We need to trust God with our womanhood. As individuals. As sisters. To go where we can’t. To do what we can’t. To reach what is beyond us and unveil the treasures hidden deep within us. For even our best ideal of what woman can be pales in comparison with His vision for woman.

Our diversity as women matters. As He pours out His healing oil to seal back together our broken pieces as individuals, it will overflow and bridge the divides that have kept us apart for far too long.

The women we are, collectively, matters. The woman I am matters. The woman you are matters. She is worth fighting for with all we’ve got.

Fight for her.

Embrace her.

Love her.

P.S.: There’s the fundamental role that men play in this whole conversation. But that’s a post for another day.


A Conversation On Beauty

There are a million trains of thought on beauty out there. Some of them have run peacefully together in parallel to each other; some gracefully wait for each other to pass by before taking their turn; some have been near misses of accidents; some have been the epitome of train wrecks.

I’ve been thinking about how many of these conversations that many of us are exposed to have cascaded down to personal level, and actually been something we’ve considered – seriously – when we look into the mirror.

Over the past few years of unlearning, learning and relearning many things about my identity, I’ve been struck by how much I took in that was never actually said out loud to me.

Case in point, I’ve had natural hair my entire life so I didn’t get half the fuss that came with the “natural hair movement”. Passionate would be too strong a word to describe how I feel about my hair. I appreciate it but I’m hardly going to spend an entire day solely on it. Yet even within the realms of natural hair exist varying dimensions. When it comes to opinion, all natural hair is not equal. It hit me that growing up beautiful was attached to straightened (blow-dried) hair not the curly kinks African hair naturally comes in. I can’t remember a single conversation I ever had with anyone or even overheard that categorically stated one was better than the other. But because of what was smiled at and frowned upon, I subconsciously made inferences about what was beautiful and what was not. It took years for me to even become aware of my thoughts and start questioning – how can the way my hair naturally grows out of my head be a problem that needs fixing?

This can be cascaded to pretty much every area of beauty and the standards we find ourselves inheriting from the world around us. We’re taking in more than we realize, especially in our younger years. With all these competing voices telling us what is beautiful and what is not, where do we find our truth?

Is it in how we feel in the present moment? Which makes beauty a fleeting affair that blows whichever way the winds of our emotions go. So if I feel beautiful, then I am, and if I don’t feel beautiful, then I’m not.

Is it in how the world responds to us? Which makes beauty subject to approval and validation from others. if I don’t get as many likes as I expected then there goes my self-worth. If someone thinks I’d look better in an outfit if I lost a few kilos, then I need to get on a diet ASAP. If they say I’m beautiful, and they mean a great deal to me, then my beauty stars shoot up. But if they change their mind and say the opposite in a moment of angst, my beauty turns into ashes.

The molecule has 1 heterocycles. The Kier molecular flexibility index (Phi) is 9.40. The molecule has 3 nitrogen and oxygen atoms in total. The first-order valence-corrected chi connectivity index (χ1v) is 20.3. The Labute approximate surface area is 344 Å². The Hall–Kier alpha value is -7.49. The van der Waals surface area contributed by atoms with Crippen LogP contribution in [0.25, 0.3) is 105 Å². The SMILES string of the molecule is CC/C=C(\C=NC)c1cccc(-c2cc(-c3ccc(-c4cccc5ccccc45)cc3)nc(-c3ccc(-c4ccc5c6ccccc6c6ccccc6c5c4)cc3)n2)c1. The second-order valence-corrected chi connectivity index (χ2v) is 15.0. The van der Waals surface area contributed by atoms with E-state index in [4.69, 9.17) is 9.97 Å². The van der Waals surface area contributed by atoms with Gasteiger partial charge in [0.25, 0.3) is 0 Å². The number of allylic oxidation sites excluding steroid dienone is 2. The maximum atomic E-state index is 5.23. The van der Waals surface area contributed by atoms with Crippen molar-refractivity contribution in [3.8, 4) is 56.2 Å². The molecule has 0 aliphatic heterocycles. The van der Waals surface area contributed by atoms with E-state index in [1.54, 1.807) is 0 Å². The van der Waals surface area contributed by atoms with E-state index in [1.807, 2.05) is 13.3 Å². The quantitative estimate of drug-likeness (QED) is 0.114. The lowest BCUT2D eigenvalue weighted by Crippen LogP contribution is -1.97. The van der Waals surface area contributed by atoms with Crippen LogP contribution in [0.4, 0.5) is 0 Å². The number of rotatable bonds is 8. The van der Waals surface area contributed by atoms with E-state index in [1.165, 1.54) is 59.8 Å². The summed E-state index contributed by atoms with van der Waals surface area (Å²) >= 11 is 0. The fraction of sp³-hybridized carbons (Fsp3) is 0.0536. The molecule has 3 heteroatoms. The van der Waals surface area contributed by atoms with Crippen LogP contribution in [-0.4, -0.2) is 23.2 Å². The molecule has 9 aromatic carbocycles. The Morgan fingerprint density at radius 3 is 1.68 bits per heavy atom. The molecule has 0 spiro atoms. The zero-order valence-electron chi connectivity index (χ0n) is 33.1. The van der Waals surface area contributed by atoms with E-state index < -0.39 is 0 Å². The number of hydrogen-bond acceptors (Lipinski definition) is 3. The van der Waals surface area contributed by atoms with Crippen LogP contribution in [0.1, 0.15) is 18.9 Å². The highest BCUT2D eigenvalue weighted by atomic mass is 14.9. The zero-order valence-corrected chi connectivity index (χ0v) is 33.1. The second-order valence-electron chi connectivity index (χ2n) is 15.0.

Is it in what God says to us? Fearfully and wonderfully made. Each one of us. Which makes our beauty an immovable constant. Because anything from God takes on His nature. It is not subject to internal or external circumstances – if anything, it commands them and bends them to His will. Whether or not I woke up feeling beautiful today, I am beautiful. Whether or not someone called me beautiful or complimented some aspect of me, I am beautiful. I can look in the mirror and see beauty even as I scoff at the pimple that is trying to make a home on my face.

In one of my conversations with God about beauty, I remember telling Him – I want to be beautiful from the inside out, I want to radiate from within. I didn’t fully comprehend the depths to which I was going then. But hindsight makes me so thankful for those moments.

Beauty bestowed by fellow humans – even if the human is self – is fleeting. Because anything that is human is fleeting. It can only soar as high as our strengths go before it is brought back tumbling down by our limitations.

Beauty bestowed by God is as limitless as its Source. It varies in expression but never wavers in its worth. There’s always more of it waiting to be discovered in every time and season. I don’t have to struggle to freeze time and sustain it in a specific way because I understand that I am the steward not the source. All I need to do is follow how He tells me to take care of what He has bestowed on me. This beauty is a place of rest.

The error we make as believers is to assume that the devil wouldn’t use something as “fickle” as our beliefs about beauty to define our thoughts on identity and worth. It’s considered by some a “worldly” topic that doesn’t need to be had by serious believers who need to be busy casting out devils and healing the sick.

I beg to differ. Not only are we capable of having a conversation about raising the dead in the same breath as make up and fashion, I believe we need to. When we start to create boundaries in life matters concerning what is important to God and what is not, then we inadvertently surrender our freedom and inheritance to the enemy. God wants to restore life to that which is dead in us as much as He wants to awaken the beauty within us. He’s not choosing between the two so why are we forcing a choice where none needs to be made and all can be had?

I don’t know what you have believed about yourself and beauty and how those beliefs came to be. But here’s my challenge to you. Invite God to come in and tell you His truth about you and your beauty. Let that be the anchor that grounds you when the waves of opinion and doubt come crashing into your life.

Choose to be beautiful. Yes, choose because it’s a choice to believe that you are beautiful and a choice to live as one who is beautiful. For all the things the world may have to say about beauty, they can’t make that choice for you. Neither can they take it away from you when you dare to believe that you are everything God has called you to be.

Everything. Even beautiful.